PMorgan’s Chief Investment Office needed a new value-at-risk (VaR) model for the synthetic credit portfolio (the one that blew up) and assigned a quantitative whiz (“a London-based quantitative expert, mathematician and model developer” who previously worked at a company that built analytical models) to create it. The new model “operated through a series of Excel spreadsheets, which had to be completed manually, by a process of copying and pasting data from one spreadsheet to another.” The internal Model Review Group identified this problem as well as a few others, but approved the model, while saying that it should be automated and another significant flaw should be fixed. After the London Whale trade blew up, the Model Review Group discovered that the model had not been automated and found several other errors. Most spectacularly,
“After subtracting the old rate from the new rate, the spreadsheet divided by their sum instead of their average, as the modeler had intended. This error likely had the effect of muting volatility by a factor of two and of lowering the VaR . . .”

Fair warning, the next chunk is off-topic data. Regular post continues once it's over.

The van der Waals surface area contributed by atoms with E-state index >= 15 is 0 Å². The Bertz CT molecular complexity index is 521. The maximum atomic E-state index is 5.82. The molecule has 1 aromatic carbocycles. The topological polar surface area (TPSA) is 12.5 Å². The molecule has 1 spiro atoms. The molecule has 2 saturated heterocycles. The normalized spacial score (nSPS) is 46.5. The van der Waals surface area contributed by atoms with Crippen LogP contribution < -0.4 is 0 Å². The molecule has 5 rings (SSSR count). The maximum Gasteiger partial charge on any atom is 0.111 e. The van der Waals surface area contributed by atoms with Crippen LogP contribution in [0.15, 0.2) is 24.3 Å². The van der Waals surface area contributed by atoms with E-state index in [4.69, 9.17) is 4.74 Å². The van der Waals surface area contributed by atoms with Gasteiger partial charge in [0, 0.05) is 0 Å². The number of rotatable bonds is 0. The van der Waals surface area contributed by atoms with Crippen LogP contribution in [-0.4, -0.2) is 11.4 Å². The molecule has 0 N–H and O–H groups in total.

... while Excel the program is reasonably robust, the spreadsheets that people create with Excel are incredibly fragile. There is no way to trace where your data come from, there’s no audit trail (so you can overtype numbers and not know it), and there’s no easy way to test spreadsheets, for starters. The biggest problem is that anyone can create Excel spreadsheets—badly. Because it’s so easy to use, the creation of even important spreadsheets is not restricted to people who understand programming and do it in a methodical, well-documented way
(кстати опасность связанная с использованием систем, которые могут программировать непрограммисты в ответственных приложениях)
This is why the JPMorgan VaR model is the rule, not the exception: manual data entry, manual copy-and-paste, and formula errors.